We may make endless claims that our Pakistani culture and religion respect women, however, the deep dark truth is that there is no respect, not even at a superficial level. Our upbringing is such that we quietly align ourselves with the patriarchal structure without daring to question it. But as a proud Pakistani, now we can definitely boast of achieving the coveted feat of the 3rd most dangerous country for women in the world. Just to feel a little better we rank third from the last i.e., 150/153 as per the recent GIWPS rankings. Well nothing new, except for squashing it and terming it as propaganda against Pakistan or Muslim women worldwide this study too will be buried soon again in our minds.

Shameful statistics which should be an immediate eye opener:
  • As many as 1,000 women killed annually in Pakistan in so-called “honor killings”.
  • 5% of girls are married before the age of 18.
  • 70-80% of Pakistani girls and women face forced marriages.
  • Families defending their “honor” attack women with acid to disfigure them, stone them to death, or simply beat them.
  • 90% of Pakistani women face domestic violence.
  • Female foeticide, child marriage, high levels of trafficking, domestic servitude, rape and other forms of sexual exploitation plague over 85% Pakistani women.
  • Up to 50 million Pakistani girls are missing and 100 million others trafficked.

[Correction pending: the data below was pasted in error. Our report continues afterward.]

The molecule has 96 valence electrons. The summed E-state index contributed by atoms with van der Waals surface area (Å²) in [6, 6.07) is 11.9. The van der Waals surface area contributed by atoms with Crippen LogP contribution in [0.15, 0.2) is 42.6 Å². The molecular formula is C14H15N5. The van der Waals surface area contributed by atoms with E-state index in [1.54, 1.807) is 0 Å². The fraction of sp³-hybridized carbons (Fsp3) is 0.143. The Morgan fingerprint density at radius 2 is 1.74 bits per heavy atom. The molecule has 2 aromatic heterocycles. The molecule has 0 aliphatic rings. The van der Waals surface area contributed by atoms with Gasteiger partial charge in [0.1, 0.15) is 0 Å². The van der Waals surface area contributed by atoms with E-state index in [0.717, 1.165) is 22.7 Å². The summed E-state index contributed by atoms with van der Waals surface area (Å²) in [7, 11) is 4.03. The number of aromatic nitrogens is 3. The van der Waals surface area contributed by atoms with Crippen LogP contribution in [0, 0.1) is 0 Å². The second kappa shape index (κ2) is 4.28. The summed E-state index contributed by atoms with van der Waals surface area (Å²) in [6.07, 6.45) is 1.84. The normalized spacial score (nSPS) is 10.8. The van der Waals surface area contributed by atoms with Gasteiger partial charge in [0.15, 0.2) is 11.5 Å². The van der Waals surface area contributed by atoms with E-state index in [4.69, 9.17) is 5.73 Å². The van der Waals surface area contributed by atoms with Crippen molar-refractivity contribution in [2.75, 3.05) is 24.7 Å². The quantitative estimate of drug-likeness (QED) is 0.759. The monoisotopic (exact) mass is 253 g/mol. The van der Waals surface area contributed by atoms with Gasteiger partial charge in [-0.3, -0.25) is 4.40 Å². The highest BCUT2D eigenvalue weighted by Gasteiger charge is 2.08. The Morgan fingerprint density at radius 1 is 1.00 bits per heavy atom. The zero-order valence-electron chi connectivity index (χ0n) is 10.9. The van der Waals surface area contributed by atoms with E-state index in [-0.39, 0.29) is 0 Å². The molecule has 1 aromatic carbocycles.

• One in 11 face chances of dying in childbirth.
  • 30,000 women die every year in childbirth because they do not have a right to seek medical care without permission from husband’s families.
  • 77% of Pakistan’s women are illiterate.
  • Only 24 percent of Pakistani women are employed, which depicts the negative behavior of men for women working in organizations.
  • While 73 % of Pakistani men do not accept the ideology that women should work outside of the home.
  • Pakistani women are only schooled for five years on average.
  • Inequality between the male-female birth ratio shows that Pakistani parents continue to have a ‘son bias’

Pakistan doesn’t really have a good reputation when it comes to women rights. Usman Awan, founder of Step Forward Pakistan, working for women rights and combating sexual harassment in Pakistan, says he has observed many harassment issues in workplaces, educational institutes as well as public transport which is his reason to fight against this immoral crime. According to him, in 80 percent of the harassment incidents, the oppressor takes advantage of women’s’ helplessness, vulnerability and the fact that they don’t raise their voices. Girls studying in universities and colleges refrain from communicating such issues to their parents for the fear of their educational career being jeopardized. Many harassment victims are hushed down just because they are looked down upon in the society and no legal reports are filed. Most women are unaware of the fact that the law of Pakistan gives them full protection against sexual harassment.

Women in Pakistan need to demand change and challenge our political, social and religious institutions. It is high time we accept that women’s rights in Pakistan have failed because of our culture of intolerance and impunity. And we should stop boasting of it until we have no more cases of innocent Zainab or rebellious Qundal Baloch in Pakistan.